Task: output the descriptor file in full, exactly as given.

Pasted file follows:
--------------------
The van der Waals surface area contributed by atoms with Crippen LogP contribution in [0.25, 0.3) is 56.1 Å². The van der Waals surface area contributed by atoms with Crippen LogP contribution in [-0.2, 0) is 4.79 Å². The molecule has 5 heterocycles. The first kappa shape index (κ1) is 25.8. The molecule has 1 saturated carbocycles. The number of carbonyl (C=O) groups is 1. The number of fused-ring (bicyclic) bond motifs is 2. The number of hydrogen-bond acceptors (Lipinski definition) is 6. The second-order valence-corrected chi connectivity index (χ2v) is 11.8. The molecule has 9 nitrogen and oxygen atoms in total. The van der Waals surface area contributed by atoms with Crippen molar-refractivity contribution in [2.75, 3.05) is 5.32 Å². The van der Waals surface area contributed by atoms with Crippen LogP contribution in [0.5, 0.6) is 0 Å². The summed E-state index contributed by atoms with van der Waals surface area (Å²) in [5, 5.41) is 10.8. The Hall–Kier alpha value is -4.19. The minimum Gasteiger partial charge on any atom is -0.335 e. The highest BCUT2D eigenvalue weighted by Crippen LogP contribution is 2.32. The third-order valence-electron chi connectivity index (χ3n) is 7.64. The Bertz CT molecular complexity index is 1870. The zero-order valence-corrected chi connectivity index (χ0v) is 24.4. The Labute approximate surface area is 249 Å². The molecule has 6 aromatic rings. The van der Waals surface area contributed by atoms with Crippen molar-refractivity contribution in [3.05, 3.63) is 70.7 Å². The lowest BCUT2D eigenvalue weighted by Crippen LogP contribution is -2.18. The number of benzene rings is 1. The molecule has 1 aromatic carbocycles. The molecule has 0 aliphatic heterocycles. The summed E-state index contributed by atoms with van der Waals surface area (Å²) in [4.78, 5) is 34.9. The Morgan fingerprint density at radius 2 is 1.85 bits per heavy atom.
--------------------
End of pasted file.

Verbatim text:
The van der Waals surface area contributed by atoms with Crippen LogP contribution in [0.25, 0.3) is 56.1 Å². The van der Waals surface area contributed by atoms with Crippen LogP contribution in [-0.2, 0) is 4.79 Å². The molecule has 5 heterocycles. The first kappa shape index (κ1) is 25.8. The molecule has 1 saturated carbocycles. The number of carbonyl (C=O) groups is 1. The number of fused-ring (bicyclic) bond motifs is 2. The number of hydrogen-bond acceptors (Lipinski definition) is 6. The second-order valence-corrected chi connectivity index (χ2v) is 11.8. The molecule has 9 nitrogen and oxygen atoms in total. The van der Waals surface area contributed by atoms with Crippen molar-refractivity contribution in [2.75, 3.05) is 5.32 Å². The van der Waals surface area contributed by atoms with Crippen LogP contribution in [0.5, 0.6) is 0 Å². The summed E-state index contributed by atoms with van der Waals surface area (Å²) in [5, 5.41) is 10.8. The Hall–Kier alpha value is -4.19. The minimum Gasteiger partial charge on any atom is -0.335 e. The highest BCUT2D eigenvalue weighted by Crippen LogP contribution is 2.32. The third-order valence-electron chi connectivity index (χ3n) is 7.64. The Bertz CT molecular complexity index is 1870. The zero-order valence-corrected chi connectivity index (χ0v) is 24.4. The Labute approximate surface area is 249 Å². The molecule has 6 aromatic rings. The van der Waals surface area contributed by atoms with Crippen molar-refractivity contribution in [3.05, 3.63) is 70.7 Å². The lowest BCUT2D eigenvalue weighted by Crippen LogP contribution is -2.18. The number of benzene rings is 1. The molecule has 1 aromatic carbocycles. The molecule has 0 aliphatic heterocycles. The summed E-state index contributed by atoms with van der Waals surface area (Å²) in [4.78, 5) is 34.9. The Morgan fingerprint density at radius 2 is 1.85 bits per heavy atom.